How to add a back-to-top button on your WordPress website

Landing website pages have been all the rage for a while now and although many of them come with a great design they can also come with a caveat: long body heights. This usually means that after users are done going through our awesome content they are forced into a scrolling sprint back to our website’s header in order to examine more navigation options (which also kinda means our landing page should have more interesting calls to action, but that’s a different story).

One way to mitigate this terrible experience and improve our website’s user friendliness would be to make our header sticky (which we’ll cover in another tutorial), but that’s something that’s not always desirable. Another way, one which we’ll cover in this tutorial, is to add a so-called “back to top” button which stays fixed as we scroll down and smoothly transitions us back to the very top when it gets clicked. This kind of “scroll to top” behavior is so necessary in some use-cases that iOS even has it embedded as a feature in pretty much the core of the OS (by tapping the status bar).

Let’s go ahead and see how simple it is to add this kind of functionality to any website with a simple button.

Our button’s requirements

We’re going to start, as always, by listing our requirements; what we need to accomplish. Thus, the button must:

  1. Appear only when the user has scrolled enough so that its existence is justified.
  2. Hide itself if the user manually scrolls up into that threshold again.
  3. Always remain visible after the threshold and follow along as the user scrolls.
  4. Get us smoothly back to the very top when it’s clicked.

Markup and styling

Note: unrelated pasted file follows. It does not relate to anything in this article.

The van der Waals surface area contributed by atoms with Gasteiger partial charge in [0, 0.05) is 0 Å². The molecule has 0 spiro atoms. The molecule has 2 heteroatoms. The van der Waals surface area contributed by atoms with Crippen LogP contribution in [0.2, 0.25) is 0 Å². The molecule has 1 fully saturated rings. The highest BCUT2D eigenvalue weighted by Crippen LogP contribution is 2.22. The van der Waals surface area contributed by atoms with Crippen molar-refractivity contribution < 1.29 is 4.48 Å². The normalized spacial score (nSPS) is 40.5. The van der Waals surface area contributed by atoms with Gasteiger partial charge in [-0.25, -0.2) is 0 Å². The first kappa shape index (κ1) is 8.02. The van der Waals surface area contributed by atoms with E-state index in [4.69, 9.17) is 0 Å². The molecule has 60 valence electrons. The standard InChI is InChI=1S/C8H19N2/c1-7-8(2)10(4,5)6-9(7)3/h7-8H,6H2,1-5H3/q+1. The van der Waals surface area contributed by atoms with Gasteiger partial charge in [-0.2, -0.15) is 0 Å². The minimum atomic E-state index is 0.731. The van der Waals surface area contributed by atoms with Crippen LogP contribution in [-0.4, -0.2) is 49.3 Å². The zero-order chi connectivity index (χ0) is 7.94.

The HTML we’ll need is extremely simple: just a button element. Go ahead and open your WordPress (child) theme’s footer.php file and right before the body element closes add the following:

<button class="button-top">↑</button>
footer.php

Of course the icon is up to you, I chose a simple up arrow entity for brevity.

If we refresh the page right now we should see an ugly button sitting below our website’s footer, so let’s give it some style; in our (child) theme’s stylesheet:

.button-top {
  position: fixed;
  bottom: 20px;
  right: 20px;
  z-index: 100;
  width: 60px;
  height: 60px;
  border: 0;
  border-radius: 2px;
  box-shadow: none;
  background: #145474;
  color: #fff;
  font-size: 26px;
  line-height: 20px;
  text-align: center;
  cursor: pointer;
}
style.css

And here’s how it should look:

light

Pretty cool so far, but before we go any further let’s add a few more styles. We want to start by having the button hidden, and then we’ll define a new class which we’ll later enable via JavaScript and turn it back to visible.

.button-top {
  ...previous code
  pointer-events: none;
  opacity: 0;
  transition: opacity .18s ease;
}

.button-top-visible {
  opacity: 1;
  pointer-events: auto;
}
style.css

Making it functional

All righty, we’ve got our button styled and ready (and invisible), time to actually make it work. First thing we need to do is to actually make it smooth scroll back to the top when it’s clicked. Let’s add that code in our theme’s scripts file (make sure jQuery is loaded!):

jQuery(function ($) {
  var $buttonTop = $('.button-top');

  $buttonTop.on('click', function () {
    $('html, body').animate({
      scrollTop: 0,
    }, 400);
  });
});
scripts.js

Now every time the button is clicked, it’ll scroll us to the very top of our website within 400 milliseconds (feel free to adjust the timing to your liking).